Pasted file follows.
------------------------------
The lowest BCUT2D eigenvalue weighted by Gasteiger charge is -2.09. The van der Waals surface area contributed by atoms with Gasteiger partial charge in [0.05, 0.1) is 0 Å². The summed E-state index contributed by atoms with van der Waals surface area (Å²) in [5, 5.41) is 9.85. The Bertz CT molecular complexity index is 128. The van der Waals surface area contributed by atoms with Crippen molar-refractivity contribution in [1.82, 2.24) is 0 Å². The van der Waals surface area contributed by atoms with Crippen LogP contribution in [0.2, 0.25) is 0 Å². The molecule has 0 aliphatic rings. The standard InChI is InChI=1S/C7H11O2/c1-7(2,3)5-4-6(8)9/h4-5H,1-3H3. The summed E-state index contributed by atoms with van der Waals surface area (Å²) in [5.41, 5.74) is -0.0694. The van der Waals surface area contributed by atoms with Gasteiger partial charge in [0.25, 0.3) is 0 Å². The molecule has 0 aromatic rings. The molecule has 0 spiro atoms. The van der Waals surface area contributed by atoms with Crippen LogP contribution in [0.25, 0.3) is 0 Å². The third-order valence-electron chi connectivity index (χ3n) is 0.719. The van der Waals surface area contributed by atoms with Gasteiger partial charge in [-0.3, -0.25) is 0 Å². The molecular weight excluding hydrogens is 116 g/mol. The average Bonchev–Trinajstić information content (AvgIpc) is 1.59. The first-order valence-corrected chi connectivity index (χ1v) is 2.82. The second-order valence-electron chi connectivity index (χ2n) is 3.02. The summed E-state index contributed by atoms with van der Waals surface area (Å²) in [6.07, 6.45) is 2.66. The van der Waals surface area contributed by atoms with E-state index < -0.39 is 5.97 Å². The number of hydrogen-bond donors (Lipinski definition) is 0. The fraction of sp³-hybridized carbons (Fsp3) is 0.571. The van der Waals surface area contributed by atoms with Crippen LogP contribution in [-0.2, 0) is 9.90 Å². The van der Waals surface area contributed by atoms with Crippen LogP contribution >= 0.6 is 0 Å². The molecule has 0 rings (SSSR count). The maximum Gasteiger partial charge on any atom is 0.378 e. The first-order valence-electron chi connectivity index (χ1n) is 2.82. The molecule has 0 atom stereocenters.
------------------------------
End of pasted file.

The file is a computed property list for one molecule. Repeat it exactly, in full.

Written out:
The lowest BCUT2D eigenvalue weighted by Gasteiger charge is -2.09. The van der Waals surface area contributed by atoms with Gasteiger partial charge in [0.05, 0.1) is 0 Å². The summed E-state index contributed by atoms with van der Waals surface area (Å²) in [5, 5.41) is 9.85. The Bertz CT molecular complexity index is 128. The van der Waals surface area contributed by atoms with Crippen molar-refractivity contribution in [1.82, 2.24) is 0 Å². The van der Waals surface area contributed by atoms with Crippen LogP contribution in [0.2, 0.25) is 0 Å². The molecule has 0 aliphatic rings. The standard InChI is InChI=1S/C7H11O2/c1-7(2,3)5-4-6(8)9/h4-5H,1-3H3. The summed E-state index contributed by atoms with van der Waals surface area (Å²) in [5.41, 5.74) is -0.0694. The van der Waals surface area contributed by atoms with Gasteiger partial charge in [0.25, 0.3) is 0 Å². The molecule has 0 aromatic rings. The molecule has 0 spiro atoms. The van der Waals surface area contributed by atoms with Crippen LogP contribution in [0.25, 0.3) is 0 Å². The third-order valence-electron chi connectivity index (χ3n) is 0.719. The van der Waals surface area contributed by atoms with Gasteiger partial charge in [-0.3, -0.25) is 0 Å². The molecular weight excluding hydrogens is 116 g/mol. The average Bonchev–Trinajstić information content (AvgIpc) is 1.59. The first-order valence-corrected chi connectivity index (χ1v) is 2.82. The second-order valence-electron chi connectivity index (χ2n) is 3.02. The summed E-state index contributed by atoms with van der Waals surface area (Å²) in [6.07, 6.45) is 2.66. The van der Waals surface area contributed by atoms with E-state index < -0.39 is 5.97 Å². The number of hydrogen-bond donors (Lipinski definition) is 0. The fraction of sp³-hybridized carbons (Fsp3) is 0.571. The van der Waals surface area contributed by atoms with Crippen LogP contribution in [-0.2, 0) is 9.90 Å². The van der Waals surface area contributed by atoms with Crippen LogP contribution >= 0.6 is 0 Å². The molecule has 0 rings (SSSR count). The maximum Gasteiger partial charge on any atom is 0.378 e. The first-order valence-electron chi connectivity index (χ1n) is 2.82. The molecule has 0 atom stereocenters.